I first had my eye on a used Jet 14×40 at a local machine tool dealer – it needed some parts, but it had a big 3″ bore through the headstock.  The dealer wanted $3000 for it, and I figured I could save up the cash for it.  Naturally, though, someone swooped in and bought it.  I then had my eye on a nice big Andrychow TUG-40 from the same dealer – certainly a nicer, bigger lathe, but with a pricetag to match – something like $5700.  Ouch.  I figured I’d have to make acquiring a big lathe a much longer term project.  I browsed craigslist for months on end, hoping to find just the right one at a price that wouldn’t kill me.  Then, in January, I found the one I had been waiting for.

Keiyo Seiki KM-1800C
Keiyo Seiki KM-1800C

What a beauty – a 17×48 monster, even larger than the lathe I had used in class.  With a 7.5HP motor, this beast should easily be able to chew through anything I dare to feed it.  And a full quick change gearbox – no more messing with change gears or even belts for speed changes!  The price was a steal at only $2100, and I knew that I better nab it now or live a life of regret.  Of course, buying it and actually taking delivery are two very different things.  I called Big Red Movers for a quote on actually moving it home, but they tossed out a price of $1000 for the service. Yeah, like I’m going to drop half the cost of the machine on just transporting it. A bit of chatting with coworkers finally hooked me up with someone with a truck and dump trailer who was able to help me haul it over to work. It was forklifted onto the trailer at the seller, and forklifted off the trailer at work, where I could temporarily store it while figuring out a way to transport it home.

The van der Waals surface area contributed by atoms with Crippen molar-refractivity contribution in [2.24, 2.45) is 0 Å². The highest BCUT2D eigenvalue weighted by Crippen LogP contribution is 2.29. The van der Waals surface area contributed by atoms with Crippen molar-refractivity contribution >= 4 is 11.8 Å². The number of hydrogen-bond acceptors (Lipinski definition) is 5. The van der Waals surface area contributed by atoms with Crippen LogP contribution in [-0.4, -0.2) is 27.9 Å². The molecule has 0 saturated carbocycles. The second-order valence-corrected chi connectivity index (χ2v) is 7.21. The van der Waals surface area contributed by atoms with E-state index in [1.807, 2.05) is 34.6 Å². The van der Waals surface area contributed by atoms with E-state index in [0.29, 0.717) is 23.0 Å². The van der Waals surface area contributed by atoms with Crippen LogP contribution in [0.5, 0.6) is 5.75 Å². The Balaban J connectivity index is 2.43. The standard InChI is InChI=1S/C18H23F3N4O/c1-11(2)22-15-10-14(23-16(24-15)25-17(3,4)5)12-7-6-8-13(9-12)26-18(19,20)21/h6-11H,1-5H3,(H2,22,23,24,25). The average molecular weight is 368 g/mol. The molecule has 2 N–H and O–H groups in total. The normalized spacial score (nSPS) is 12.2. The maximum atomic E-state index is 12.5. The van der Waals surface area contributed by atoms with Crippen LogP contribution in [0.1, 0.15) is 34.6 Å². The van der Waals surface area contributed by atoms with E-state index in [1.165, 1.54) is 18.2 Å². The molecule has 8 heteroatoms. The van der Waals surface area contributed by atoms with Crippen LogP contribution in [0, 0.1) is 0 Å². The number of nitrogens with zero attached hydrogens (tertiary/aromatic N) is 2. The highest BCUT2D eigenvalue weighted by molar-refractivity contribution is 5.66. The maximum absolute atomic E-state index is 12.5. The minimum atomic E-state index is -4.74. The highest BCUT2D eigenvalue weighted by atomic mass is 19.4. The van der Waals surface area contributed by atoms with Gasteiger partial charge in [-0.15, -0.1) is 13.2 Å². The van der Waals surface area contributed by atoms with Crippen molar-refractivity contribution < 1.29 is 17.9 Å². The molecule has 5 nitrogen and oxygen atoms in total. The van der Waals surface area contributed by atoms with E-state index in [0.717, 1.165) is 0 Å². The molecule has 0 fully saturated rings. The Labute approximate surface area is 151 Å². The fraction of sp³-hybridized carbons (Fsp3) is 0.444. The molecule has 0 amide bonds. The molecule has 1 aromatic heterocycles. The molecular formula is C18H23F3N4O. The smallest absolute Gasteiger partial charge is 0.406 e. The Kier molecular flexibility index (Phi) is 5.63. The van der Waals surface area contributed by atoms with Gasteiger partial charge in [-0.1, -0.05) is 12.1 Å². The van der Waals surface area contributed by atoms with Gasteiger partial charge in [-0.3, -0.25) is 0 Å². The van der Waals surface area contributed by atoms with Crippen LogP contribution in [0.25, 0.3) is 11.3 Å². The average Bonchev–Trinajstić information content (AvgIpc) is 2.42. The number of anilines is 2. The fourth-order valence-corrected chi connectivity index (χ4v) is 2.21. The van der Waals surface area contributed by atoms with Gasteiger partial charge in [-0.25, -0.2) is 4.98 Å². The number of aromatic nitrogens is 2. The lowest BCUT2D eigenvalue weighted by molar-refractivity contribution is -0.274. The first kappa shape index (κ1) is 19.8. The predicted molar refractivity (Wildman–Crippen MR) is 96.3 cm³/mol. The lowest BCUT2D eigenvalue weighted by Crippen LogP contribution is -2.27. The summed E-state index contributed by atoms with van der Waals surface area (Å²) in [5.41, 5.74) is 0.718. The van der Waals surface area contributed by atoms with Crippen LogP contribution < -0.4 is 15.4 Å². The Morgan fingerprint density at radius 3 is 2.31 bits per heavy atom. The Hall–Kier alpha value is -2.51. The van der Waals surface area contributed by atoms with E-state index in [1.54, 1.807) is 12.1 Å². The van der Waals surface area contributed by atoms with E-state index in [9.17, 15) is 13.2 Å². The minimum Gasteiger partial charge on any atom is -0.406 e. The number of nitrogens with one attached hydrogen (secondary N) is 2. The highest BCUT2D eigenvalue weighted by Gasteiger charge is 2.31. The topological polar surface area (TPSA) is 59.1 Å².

I decided on building roller bases for the lathe in order to get it home and into the garage, as these had worked very well for my vertical mill. As long as the unit could be loaded onto a rollback tow truck, it could be rolled right off the truck bed (using the truck’s winch to gently lower it down the bed) into the garage. My dad managed to dig up most of the metal needed for building the roller bases, and I welded them up at work. I used the same Fairbanks swivel casters as I had on the mill bases, hoping that they’d be able to withstand the heavier load of the lathe. Once I had the bases built, I forklifted the lathe onto them, and wonder of wonders, they held. After that, it was a simple matter of hiring a rollback tow truck, rolling the lathe onto the bed (via the loading dock at work), and then bringing it home. I asked dad if he could help me with the unloading, as it makes me feel a lot better having someone around who has far more experience in such matters. Fortunately, the lathe came down the bed extremely smoothly, and we parked it neatly in the garage with a minimum of fuss. I’d deal with unloading it from the roller bases at a later time, but for now I could simply smile with satisfaction at finally having a ‘real’ lathe.